So as I mentioned several weeks ago, I love the Harry Potter series.  After I reread all 7 books this summer I was craving to read something else similar.  Something with an intricate story that was fun to read.  So that is where "The Hunger Games" came in and it was just that; a story that had history, interesting characters, and an exciting plot line.  While the story was not as intricately planned or as well written as the Harry Potter Series, it was creative and interesting.  
   The story is set in North America after wars have destroyed what we know as America.  Now there are 12 districts that report to one capitol who continues to punish its constituents by forcing one young girl and one young boy to be chosen from each district to compete in the Hunger Games where they will fight to the death to win wealth and food for themselves and their district.
   I would definitely recommend this book to someone wanting a fun book to read.  It also had the ability to provoke thought on the sinfulness of man when resources are scarce and power is desired.

   So now my reading list has been updated... book II of the Hunger Games Trilogy will likely be the next one I pick up!

Sunday, September 4, 2011

"Is everything sad going to come untrue?"

Photo Source:
    About six weeks ago, my cousin and her husband, due to complications with her pregnancy, lost their baby girl and boy at 19 weeks. Obviously this was a great tragedy for them, and my family. Below is a letter than Ryan wrote to them trying to express our sorrow with them and our hope that they be comforted. I share it in the hope that it will stir in your heart, as it did mine, to a great hope in the promises of our God. 
    Ryan's note: My thoughts here are deeply indebted to Tim Keller's excellent chapter on suffering in his book The Reason for For God (Dutton Press, 2008), which I would highly recommend. In particular, the example from The Lord of the Rings and the sentence that follows is taken nearly word from word from the book (p. 33).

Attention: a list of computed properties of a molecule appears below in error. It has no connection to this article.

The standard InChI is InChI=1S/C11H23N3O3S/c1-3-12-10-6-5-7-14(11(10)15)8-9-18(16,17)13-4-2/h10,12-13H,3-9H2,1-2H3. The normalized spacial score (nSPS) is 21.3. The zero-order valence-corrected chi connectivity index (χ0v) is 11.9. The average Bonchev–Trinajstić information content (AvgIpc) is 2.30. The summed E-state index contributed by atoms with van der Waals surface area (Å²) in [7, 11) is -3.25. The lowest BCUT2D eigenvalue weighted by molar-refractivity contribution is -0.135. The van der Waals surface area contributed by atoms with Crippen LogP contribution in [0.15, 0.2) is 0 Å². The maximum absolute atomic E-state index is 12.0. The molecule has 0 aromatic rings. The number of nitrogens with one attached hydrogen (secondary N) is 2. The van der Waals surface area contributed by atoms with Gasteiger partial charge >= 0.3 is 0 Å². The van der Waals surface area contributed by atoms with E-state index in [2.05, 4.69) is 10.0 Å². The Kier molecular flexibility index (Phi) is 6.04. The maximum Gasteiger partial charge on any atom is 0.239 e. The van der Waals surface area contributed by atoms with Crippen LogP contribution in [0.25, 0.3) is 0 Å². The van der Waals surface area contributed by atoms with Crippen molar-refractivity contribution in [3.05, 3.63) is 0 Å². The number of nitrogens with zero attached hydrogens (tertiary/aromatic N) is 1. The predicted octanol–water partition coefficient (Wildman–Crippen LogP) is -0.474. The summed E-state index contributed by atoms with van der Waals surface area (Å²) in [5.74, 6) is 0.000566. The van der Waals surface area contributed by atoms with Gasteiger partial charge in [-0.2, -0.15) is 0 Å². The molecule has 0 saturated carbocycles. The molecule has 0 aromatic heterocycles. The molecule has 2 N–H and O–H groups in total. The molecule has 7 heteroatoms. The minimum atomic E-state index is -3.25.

Dear Jennifer and David,
     I have no way of articulating how truly sorry I am, nor do I have any way of really knowing and understanding the grief that you feel now. Cards, phone calls, hugs, and even letters seem like paltry comforts in the midst of great waves of pain, anguish, and even anger. For every tear that Laura and I have cried, I am certain you have cried your hundreds.

     In such times, I think it is only natural for all of us to ask “why?” Why is there such agony, such loss that we go through? The question reaches out even farther, asking why a good God, Creator of all things, would allow such pain. Yes, there are times where it is clear after some time has passed that God was at work to turn sorrow into glory, the ashes of our grief into a garland of praise, making people grow in relationship with him and with others. But for every situation where God is obviously at work there seem to be other situations where it is difficult, if not impossible, to see through the midst of grief. What then? Why then?

     In all honestly, I can say I don’t know why every painful situation comes about, and those who think they do are typically trite and glib. Even Job, the archetype of biblical suffering, is never told why he underwent so much loss.

     Still, there is a great divide between suffering without reason and suffering without hope. One leads to questions that may not be answered in this life; the other leads to despair that is overwhelming. The good news of the gospel is that although we might not see every reason, we still have reason to hope. That hope lies in Jesus Christ. Though he was fully God and fully man, he humbled himself by dying. God the Father gave his son on our behalf. Jesus is not an impersonal deity who is unacquainted with our sorrows. He himself was homeless, mocked, flogged, crucified, the most humiliating and unjust suffering ever possible. He is even acquainted with our unanswered prayers, as he cried out to the Father in the Garden of Gethsemane. Our God is the One who bled, died, and suffered for us in order that he might be with us as we cry, grieve, and even die. We hope because he is with us.